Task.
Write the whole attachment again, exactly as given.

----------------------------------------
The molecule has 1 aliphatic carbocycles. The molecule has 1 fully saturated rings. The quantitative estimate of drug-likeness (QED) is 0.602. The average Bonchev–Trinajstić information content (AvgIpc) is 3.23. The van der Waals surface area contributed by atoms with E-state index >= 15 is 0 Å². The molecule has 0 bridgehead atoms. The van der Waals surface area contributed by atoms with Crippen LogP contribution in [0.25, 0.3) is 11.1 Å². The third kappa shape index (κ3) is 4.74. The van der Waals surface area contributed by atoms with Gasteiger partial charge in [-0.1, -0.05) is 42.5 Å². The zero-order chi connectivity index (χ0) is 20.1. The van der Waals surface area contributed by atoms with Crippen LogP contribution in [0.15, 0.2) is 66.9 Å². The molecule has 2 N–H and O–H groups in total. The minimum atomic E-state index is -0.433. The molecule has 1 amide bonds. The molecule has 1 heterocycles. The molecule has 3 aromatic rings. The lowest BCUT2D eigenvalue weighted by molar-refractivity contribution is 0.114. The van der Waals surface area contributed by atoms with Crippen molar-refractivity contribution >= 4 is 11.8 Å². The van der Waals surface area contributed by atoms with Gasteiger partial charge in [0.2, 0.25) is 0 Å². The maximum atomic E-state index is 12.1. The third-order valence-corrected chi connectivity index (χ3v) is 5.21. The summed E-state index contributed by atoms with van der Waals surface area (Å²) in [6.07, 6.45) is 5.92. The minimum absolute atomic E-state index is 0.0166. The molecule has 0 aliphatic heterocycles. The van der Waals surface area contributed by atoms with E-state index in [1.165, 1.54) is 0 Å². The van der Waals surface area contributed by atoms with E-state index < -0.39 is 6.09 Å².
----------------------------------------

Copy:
The molecule has 1 aliphatic carbocycles. The molecule has 1 fully saturated rings. The quantitative estimate of drug-likeness (QED) is 0.602. The average Bonchev–Trinajstić information content (AvgIpc) is 3.23. The van der Waals surface area contributed by atoms with E-state index >= 15 is 0 Å². The molecule has 0 bridgehead atoms. The van der Waals surface area contributed by atoms with Crippen LogP contribution in [0.25, 0.3) is 11.1 Å². The third kappa shape index (κ3) is 4.74. The van der Waals surface area contributed by atoms with Gasteiger partial charge in [-0.1, -0.05) is 42.5 Å². The zero-order chi connectivity index (χ0) is 20.1. The van der Waals surface area contributed by atoms with Crippen LogP contribution in [0.15, 0.2) is 66.9 Å². The molecule has 2 N–H and O–H groups in total. The minimum atomic E-state index is -0.433. The molecule has 1 amide bonds. The molecule has 1 heterocycles. The molecule has 3 aromatic rings. The lowest BCUT2D eigenvalue weighted by molar-refractivity contribution is 0.114. The van der Waals surface area contributed by atoms with Crippen molar-refractivity contribution >= 4 is 11.8 Å². The van der Waals surface area contributed by atoms with Gasteiger partial charge in [0.2, 0.25) is 0 Å². The maximum atomic E-state index is 12.1. The third-order valence-corrected chi connectivity index (χ3v) is 5.21. The summed E-state index contributed by atoms with van der Waals surface area (Å²) in [6.07, 6.45) is 5.92. The minimum absolute atomic E-state index is 0.0166. The molecule has 0 aliphatic heterocycles. The van der Waals surface area contributed by atoms with E-state index in [1.165, 1.54) is 0 Å². The van der Waals surface area contributed by atoms with E-state index < -0.39 is 6.09 Å².